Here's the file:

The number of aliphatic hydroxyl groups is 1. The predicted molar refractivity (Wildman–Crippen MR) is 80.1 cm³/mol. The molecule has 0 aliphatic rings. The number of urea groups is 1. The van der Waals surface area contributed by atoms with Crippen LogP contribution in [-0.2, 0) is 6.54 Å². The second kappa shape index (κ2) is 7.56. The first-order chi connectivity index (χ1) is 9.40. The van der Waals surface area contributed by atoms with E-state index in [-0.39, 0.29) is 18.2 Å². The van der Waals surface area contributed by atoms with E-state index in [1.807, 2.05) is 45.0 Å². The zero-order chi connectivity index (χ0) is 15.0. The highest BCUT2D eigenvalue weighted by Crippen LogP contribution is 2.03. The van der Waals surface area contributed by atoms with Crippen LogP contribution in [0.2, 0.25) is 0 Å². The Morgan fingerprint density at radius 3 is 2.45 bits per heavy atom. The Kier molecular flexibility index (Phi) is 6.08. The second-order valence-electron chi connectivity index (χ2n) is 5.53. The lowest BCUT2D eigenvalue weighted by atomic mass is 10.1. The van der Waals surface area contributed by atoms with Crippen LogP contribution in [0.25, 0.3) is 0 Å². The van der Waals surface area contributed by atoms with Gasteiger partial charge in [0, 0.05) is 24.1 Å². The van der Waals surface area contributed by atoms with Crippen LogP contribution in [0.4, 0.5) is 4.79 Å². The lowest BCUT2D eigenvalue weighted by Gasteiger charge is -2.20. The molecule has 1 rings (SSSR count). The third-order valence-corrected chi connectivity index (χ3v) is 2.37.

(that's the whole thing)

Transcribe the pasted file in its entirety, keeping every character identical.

The number of aliphatic hydroxyl groups is 1. The predicted molar refractivity (Wildman–Crippen MR) is 80.1 cm³/mol. The molecule has 0 aliphatic rings. The number of urea groups is 1. The van der Waals surface area contributed by atoms with Crippen LogP contribution in [-0.2, 0) is 6.54 Å². The second kappa shape index (κ2) is 7.56. The first-order chi connectivity index (χ1) is 9.40. The van der Waals surface area contributed by atoms with E-state index in [-0.39, 0.29) is 18.2 Å². The van der Waals surface area contributed by atoms with E-state index in [1.807, 2.05) is 45.0 Å². The zero-order chi connectivity index (χ0) is 15.0. The highest BCUT2D eigenvalue weighted by Crippen LogP contribution is 2.03. The van der Waals surface area contributed by atoms with Crippen LogP contribution in [0.2, 0.25) is 0 Å². The Morgan fingerprint density at radius 3 is 2.45 bits per heavy atom. The Kier molecular flexibility index (Phi) is 6.08. The second-order valence-electron chi connectivity index (χ2n) is 5.53. The lowest BCUT2D eigenvalue weighted by atomic mass is 10.1. The van der Waals surface area contributed by atoms with Crippen LogP contribution in [0.25, 0.3) is 0 Å². The van der Waals surface area contributed by atoms with Gasteiger partial charge in [0, 0.05) is 24.1 Å². The van der Waals surface area contributed by atoms with Crippen LogP contribution in [0.4, 0.5) is 4.79 Å². The lowest BCUT2D eigenvalue weighted by Gasteiger charge is -2.20. The molecule has 1 rings (SSSR count). The third-order valence-corrected chi connectivity index (χ3v) is 2.37.